When museums present new indoor art exhibitions, no detail is ever too small to be left to chance.
Curators pride themselves on ensuring the museum’s environment stays the same. They take great care the gallery’s temperature and lighting is consistent, for the sake of the art itself and the way it is experienced by visitors.
For outdoor exhibitions, however, nature exerts more influence. Changes in lighting and the turning seasons provide a dynamic energy. With an ever-evolving experience, the art can have a very different impact on museum visitors each day, depending on the time of day.
That is one of the most exciting aspects about the new temporary exhibition at Crystal Bridges Museum of American Art, Chihuly: In the Gallery and In the Forest.
The installation marks the first time the museum has presented an indoor/outdoor exhibition. It’s an ambitious project at that.
Not only will visitors have the opportunity to see new and iconic works by Dale Chihuly, a modern master of glass-blown artwork, but they will experience these works along the museum’s newly-enhanced North Forest Trail, in the woodlands surrounding Crystal Bridges.
Inside the museum, more than 300 objects are on display – ranging from a two-tiered, clear-blue icicle chandelier that dangles from the gallery bridge ceiling to a fire-orange glass basket series to artist sketches.
Outside, the 10 Chihuly installations promise experiences both unique and surprising, from the matchstick-like glass spikes of Chihuly’s famous Red Reeds to his 5,000-pound Sole d’Oro, made from 1,300 hand blown pieces of glass and created specifically for the Crystal Bridges exhibit.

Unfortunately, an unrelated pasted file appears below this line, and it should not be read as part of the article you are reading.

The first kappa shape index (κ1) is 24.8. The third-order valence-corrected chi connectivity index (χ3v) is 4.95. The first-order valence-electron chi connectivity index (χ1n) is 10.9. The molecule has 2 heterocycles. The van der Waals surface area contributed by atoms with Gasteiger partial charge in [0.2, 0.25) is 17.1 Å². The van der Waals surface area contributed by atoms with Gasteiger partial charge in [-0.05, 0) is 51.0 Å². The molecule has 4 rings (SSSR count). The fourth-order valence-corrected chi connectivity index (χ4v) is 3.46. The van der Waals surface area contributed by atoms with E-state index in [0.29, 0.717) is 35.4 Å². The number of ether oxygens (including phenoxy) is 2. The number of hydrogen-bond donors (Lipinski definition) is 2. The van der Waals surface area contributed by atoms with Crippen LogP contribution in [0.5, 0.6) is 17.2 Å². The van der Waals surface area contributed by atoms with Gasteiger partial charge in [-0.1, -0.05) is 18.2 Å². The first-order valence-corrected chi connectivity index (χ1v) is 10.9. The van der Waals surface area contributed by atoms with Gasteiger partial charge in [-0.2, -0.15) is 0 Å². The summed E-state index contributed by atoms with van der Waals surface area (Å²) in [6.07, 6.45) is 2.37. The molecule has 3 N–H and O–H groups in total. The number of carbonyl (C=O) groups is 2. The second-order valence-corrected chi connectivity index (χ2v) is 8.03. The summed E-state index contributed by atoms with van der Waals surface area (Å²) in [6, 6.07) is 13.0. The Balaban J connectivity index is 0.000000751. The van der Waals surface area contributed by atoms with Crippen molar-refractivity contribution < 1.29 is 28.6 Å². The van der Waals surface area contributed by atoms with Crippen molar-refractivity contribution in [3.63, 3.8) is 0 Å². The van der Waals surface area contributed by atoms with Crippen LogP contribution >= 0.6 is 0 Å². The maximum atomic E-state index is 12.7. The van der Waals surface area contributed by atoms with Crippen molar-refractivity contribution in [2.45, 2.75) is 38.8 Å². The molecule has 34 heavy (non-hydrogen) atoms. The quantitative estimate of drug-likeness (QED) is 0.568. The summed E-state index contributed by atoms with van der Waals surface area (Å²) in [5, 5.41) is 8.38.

The exhibition will be open to visitors on Saturday night throughout the summer, with the art illuminated, to present it in a dramatic new light. And as the forest transitions from early summer green to late fall colors – the outdoor exhibit is open until November – visitors will see the art in entirely new contexts.
Chihuly’s art populates half of the North Forest Trail, a 1.1 mile paved path that winds through young Ozark forest in a figure-eight pattern.
Designed to increase accessibility to Crystal Bridges, the trail connects to the museum through a new north entrance to the building itself, via an elevator and a 100-foot elevated bridge.
It’s the next step in reaching the museum’s goal to make sure art is accessible to all – and a reflection of how Crystal Bridges has always emphasized the intersection of art and nature. Not only is the museum putting art in a different setting, it is inviting more pedestrians to come into the museum by creating a seamless transition between indoors and outdoors. If someone has been walking or biking on the trails and they want to enter, they can do that now. Bike racks, for example, will be available at museum entry points. Crystal Bridges wants to embrace the idea of taking art to the people.
While Chihuly is the first artist whose works are being presented along the North Forest Trail, he won’t be the last. Once the exhibition comes down in November, the museum will work on a semi-permanent plan for more artwork along the trail and additional temporary exhibitions in the future.
Chihuly is an innovator when it comes to glass, pioneering irregular, asymmetrical forms. He is always trying something new, pushing himself, pushing the form and trying to discover everything that glass has to offer, both indoors and outdoors. Crystal Bridges embraces that same innovative philosophy.
Chihuly: In the Gallery and In the Forest is a dual exhibition with two different experiences. It gives visitors the chance to see remarkable art and to reflect on the intersection of art, nature and architecture so unique to Crystal Bridges. The hope is that the new entrance and trails also enhance the connection.
Lead photo: Dale Chihuly, Turquoise Reeds and Ozark Fiori, Crystal Bridges Museum of American Art, Bentonville, Arkansas, installed 2017